As if the entire, almost 3-hour long film was not torturous enough, Welcome Back also has an inexplicable climax featuring hordes of camels, choppers, dessert gypsies, aircraft bombs and a sandstorm. The CGI of the sandstorm is a throwback to the 80s and it makes the special effects of a film like Hisss look good.
Welcome Back is an unbearable film that mocks your intelligence, breaches all the thresholds of stupidity and redefines the contempt with which many mainstream filmmakers treat their audiences these days. Nana Patekar and Anil Kapoor try hard but fail to save this sinking ship and you dearly miss the good old Akhsay Kumar who was the rock-solid anchor of Welcome.
Do yourself a favor and do not watch Welcome Back. You, I and all of us deserve much better.
Rating: * (1/5) – Poor
Finding Fanny is an English language film, and I am always suspicious and wary of such endeavors where characters speak ‘well-written’ English dialogue. The dialogues always try to be natural, but unless actors are adept enough, the movie becomes a tedious watch. I am sure more than half the scripts of Bollywood are written originally in English, and then translated to Hindi. Few of them like Delhi Belly and now Finding Fanny manage to come out in their original intended form, but still I always prefer the Hindi.Continue reading “Finding Fanny Movie Review: Finding Fantasy”
Language : English | Running Time : 93 Minutes | Director : Homi Adajania
In the middle of a Goan village that you can’t find on a map, we have mavericks living life like in a R.K. Narayan story but with an oddball twist to it. Homi Adajania, whose first film “Being Cyrus” shouted “Look, I am different” returns after the more typical Bollywood box office venture “Cocktail” and “Finding Fanny” is as unconventional as his debut feature was.
Finding Fanny breathes with eccentricity. This time Adajania creates a typical Bollywood comedy and sets it in English and that too in a remote Goan village. These are enough to set apart his film from the rest and he rides the coattails of language, the R.K Narayan environment of his characters and village to give Finding Fanny its “I am different” call.Continue reading “Finding Fanny (2014) Movie Review: Finding Love, Bollywood Style”
Note– This happens to the 500th Post on MAM. We at MAM thank all our authors and readers for their support and look forward to your continued patronage.
After moving in and out of the hospital in recent weeks Rajesh Khanna aka Kakaji finally passed away earlier today (18 July). Ever since the recent Havells commercial came out there has been a lot of talk about Rajesh Khanna. Everyone had a word or two to talk about the ad and as to whether R.Balki had done the right thing or not in making the commercial. Continue reading “Anand Mara Nahin, Anand Marte Nahin: R.I.P Rajesh Khanna”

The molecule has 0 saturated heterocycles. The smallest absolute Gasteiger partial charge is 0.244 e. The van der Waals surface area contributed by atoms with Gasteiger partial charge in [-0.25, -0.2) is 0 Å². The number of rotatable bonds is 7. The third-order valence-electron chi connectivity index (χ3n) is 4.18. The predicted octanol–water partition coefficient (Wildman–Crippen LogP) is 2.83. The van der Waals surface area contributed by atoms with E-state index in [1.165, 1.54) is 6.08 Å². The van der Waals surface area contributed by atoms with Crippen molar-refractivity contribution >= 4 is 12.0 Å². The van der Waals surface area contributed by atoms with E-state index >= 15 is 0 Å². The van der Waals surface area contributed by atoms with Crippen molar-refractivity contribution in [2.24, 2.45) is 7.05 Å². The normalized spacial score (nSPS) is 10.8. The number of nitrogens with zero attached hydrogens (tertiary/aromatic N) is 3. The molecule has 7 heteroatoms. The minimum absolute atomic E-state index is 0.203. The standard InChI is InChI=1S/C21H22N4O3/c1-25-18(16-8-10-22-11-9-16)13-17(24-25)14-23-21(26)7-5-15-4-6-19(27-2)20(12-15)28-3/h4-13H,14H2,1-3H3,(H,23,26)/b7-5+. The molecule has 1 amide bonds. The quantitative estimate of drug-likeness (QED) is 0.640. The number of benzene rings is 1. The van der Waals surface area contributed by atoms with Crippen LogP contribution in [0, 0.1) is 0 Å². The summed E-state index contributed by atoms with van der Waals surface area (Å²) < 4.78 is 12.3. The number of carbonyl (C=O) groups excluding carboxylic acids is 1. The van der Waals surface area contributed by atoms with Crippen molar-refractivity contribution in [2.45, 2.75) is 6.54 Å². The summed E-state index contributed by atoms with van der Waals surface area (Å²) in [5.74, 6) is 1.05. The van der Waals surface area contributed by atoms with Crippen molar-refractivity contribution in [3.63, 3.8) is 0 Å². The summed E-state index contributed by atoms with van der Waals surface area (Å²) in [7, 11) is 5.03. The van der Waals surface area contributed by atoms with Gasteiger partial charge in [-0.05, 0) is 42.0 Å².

Cast: Saif Ali Khan, Deepika Padukone, Diana Penty, Boman Irani and Dimple Kapadia
Directed by Homi Adajania
Cocktail plays out every bit like an Imtiaz Ali film. The characters strike an unlikely friendship only to realize by mid-way mark that they have come tumbling a flight of stairs falling in love. Now they need to win the love, even if it requires a certain amount of air miles to go globetrotting. In fact I am not even sure whether Imtiaz did write anything here. Producers Saif and Dinesh, for all you know, may have just borrowed the director’s work from Socha Na Tha and framed a script around it.
Though in theory Cocktail may be just another Bollywood love triangle, by roping in director Homi Adajania (Being Cyrus), there is certainly a difference in the treatment. It maybe foreign shores, but out goes the Karan Johar style eye candy treatment and in comes a more Indie approach. Scenes play out with hardly any background score. The initial scenes where we are introduced to the characters are also off beat as they all are just thrown into the turmoil from the word ‘go’.
Obviously the plot is a no brainer. But anyways, here goes.
Meera (Diana) lands up in London in search of her husband (Randeep Honda) but soon learns that she is a victim of a ‘hoax marriage’. In comes rich clubbin’ partying Veronica (Deepika) who feels sorry for this poor thing and decides to bring the stranger home and share the apartment with her. The two contrasting personalities gels real well until a one night stand with super flirt Gautam results in all the three now under the same roof.
Now Gautam, the bloke who can woo any lady with the cheesiest of lines, have managed to keep his pestering mother at bay by convincing her that he has found a perfect ‘bahu’ types in London. The trouble starts when his mother (Dimple) herself lands in London to check the girl out. Given the situation on hand and knowing the mother will be displeased with Veronica, Gautam declares that Meera is the girl he has chosen.
The lies come thick and fast, but everyone plays along. And then, as is the norm in these flicks, the games get serious. Gautum now finds Meera to be ‘the one’, and expects Veronica to understand. Despite sleeping with a load of them, little does he know women!
Though the first half starts off shaky, it manages to get some steam and by interval, it finds its own rhythm. However in the latter half, the comic moments take a back seat and emotions and melodrama is thrust ahead in full gear. It is here where the film begins to take a beating. The plot points are the usual and though the characters are given a different shade, it still ends up too predictable. So eventually you are watching the same ol’ melodramatic episode play out.
The heavy second half also turns to be the movie’s biggest folly because it does not turn out to be ‘safe’ with this Khan. His strength lies in his impeccable comic timing, but as he tries to steer himself into the lover boy territory, of say Shahrukh Khan, he is found wanting. Irrespective of the tears he drains, one finds it hard to buy the character and its genuineness. When you do not feel for the central character, it becomes difficult to stay engaged in his sufferings. And the lack of chemistry between Saif and Diana also adds to the woe.